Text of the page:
Luigi Pericle: Uncovering the Archive

Luigi Pericle: Uncovering the Archive

In 2016, the work of Luigi Pericle (1916-2001) was discovered in a house in Switzerland. Hundreds of paintings and drawings, buried for decades, were uncovered. Canvases dominated by blue, white, turquoise and orange brushstrokes came to light – filled with bold shapes and intriguing forms. During the mid-1960s, the Basel-born Italian artist was on course to become one of the defining post-war painters, exhibiting alongside the likes of Pablo Picasso, Karel Appel, Antoni Tàpies and Jean Dubuffet. In 1965, he dropped out of the art world altogether, choosing to work in solitude. Now, firmly returned to the history of modernity, a retrospective opens at MASI Lugano.

As a painter, illustrator and scholar, Pericle was inspired by philosophy and a thirst for knowledge. He developed an interest in painting at an early age, enrolling in art school to study the discipline. Not long after, he left formal arts education to pursue ancient philosophy and the religions of the Far East. The resulting artworks, shown here, combine abstract expressionism with the metaphysical.

Each piece aims to reveal the “inner essence” of things – tapping into the spiritual. This quality reflects Pericle’s lifelong engagement with Zen Buddhism, Ancient Egypt, astrology and theosophy. As Chiara Gatti explained ahead of the 58th Venice Art Biennale, the works are “a voyage beyond the borders of human experience.” As such, his images are full of hypnotic figures, visionary scenarios and otherworldly landscapes. “Art”, said Pericle, “reflects man’s spiritual inclination and is like an instrument endowed with clairvoyance; art always has the presentment of future events.”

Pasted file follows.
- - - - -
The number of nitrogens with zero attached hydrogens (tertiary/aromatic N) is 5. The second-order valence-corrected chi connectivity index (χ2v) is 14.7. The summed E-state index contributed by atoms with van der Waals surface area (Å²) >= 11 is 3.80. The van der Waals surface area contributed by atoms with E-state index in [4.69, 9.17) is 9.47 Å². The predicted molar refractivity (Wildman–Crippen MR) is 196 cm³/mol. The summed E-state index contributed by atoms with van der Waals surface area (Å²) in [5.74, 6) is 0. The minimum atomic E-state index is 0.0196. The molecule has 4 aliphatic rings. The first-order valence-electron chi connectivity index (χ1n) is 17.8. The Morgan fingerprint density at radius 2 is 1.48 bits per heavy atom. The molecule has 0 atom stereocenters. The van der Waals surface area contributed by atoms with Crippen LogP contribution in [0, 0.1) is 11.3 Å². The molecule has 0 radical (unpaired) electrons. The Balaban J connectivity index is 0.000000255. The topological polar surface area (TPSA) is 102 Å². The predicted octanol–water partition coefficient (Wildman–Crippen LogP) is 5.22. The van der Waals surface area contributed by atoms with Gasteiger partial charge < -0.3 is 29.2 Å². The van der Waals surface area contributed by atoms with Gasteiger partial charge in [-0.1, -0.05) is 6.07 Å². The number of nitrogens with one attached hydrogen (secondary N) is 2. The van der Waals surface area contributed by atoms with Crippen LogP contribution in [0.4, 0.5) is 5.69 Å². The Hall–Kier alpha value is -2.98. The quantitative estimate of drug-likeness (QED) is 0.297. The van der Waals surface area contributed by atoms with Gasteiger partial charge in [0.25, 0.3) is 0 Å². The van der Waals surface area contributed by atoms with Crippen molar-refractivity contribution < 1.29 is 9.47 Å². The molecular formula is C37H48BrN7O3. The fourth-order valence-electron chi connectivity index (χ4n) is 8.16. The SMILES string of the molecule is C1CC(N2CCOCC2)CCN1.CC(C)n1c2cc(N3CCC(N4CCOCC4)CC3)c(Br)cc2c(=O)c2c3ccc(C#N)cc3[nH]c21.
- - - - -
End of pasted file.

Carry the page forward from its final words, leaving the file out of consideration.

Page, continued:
The exhibition at MASI’s Palazzo Reali, titled Ad Astra, is divided into five sections, marking out the artist’s intellectual and creative life. For the first time in decades, visitors can discover a figure who, whilst a student of the past, is “uncompromisingly contemporary” – echoing the likes of Jean Dubuffet, Henri Michaux, Hans Hartung, Pierre Soulages, Maria Helena Vieira da Silva and Julius Bissier. Indeed, Pericle’s meditations – on waxing and waning, form and metamorphosis, change and renewal – seem increasingly relevant for our times.

Luigi Pericle: Ad Astra is at MASI’s Palazzo Reali, Lugano, until 5 September. Find out more here.

  1. Luigi Pericle and his wife Orsolina on board their Ferrari, Ascona Museum Collection.
  2. Luigi Pericle, Untitled, n.d., Mixed media on masonite, Private collection. Photos © Marco Beck Peccoz 
  3. Luigi Pericle, The sign of Transformation (Matri Dei d.d.d.), 1964 Mixed media on canvas. Dr. iur. M. Caroni collection, Svizzera. Photos © Marco Beck Peccoz 
  4. Luigi Pericle, Untitled (Matri Dei d.d.d.), 1966. Mixed media on masonite. Biasca-Caroni collection. Photos © Marco Beck Peccoz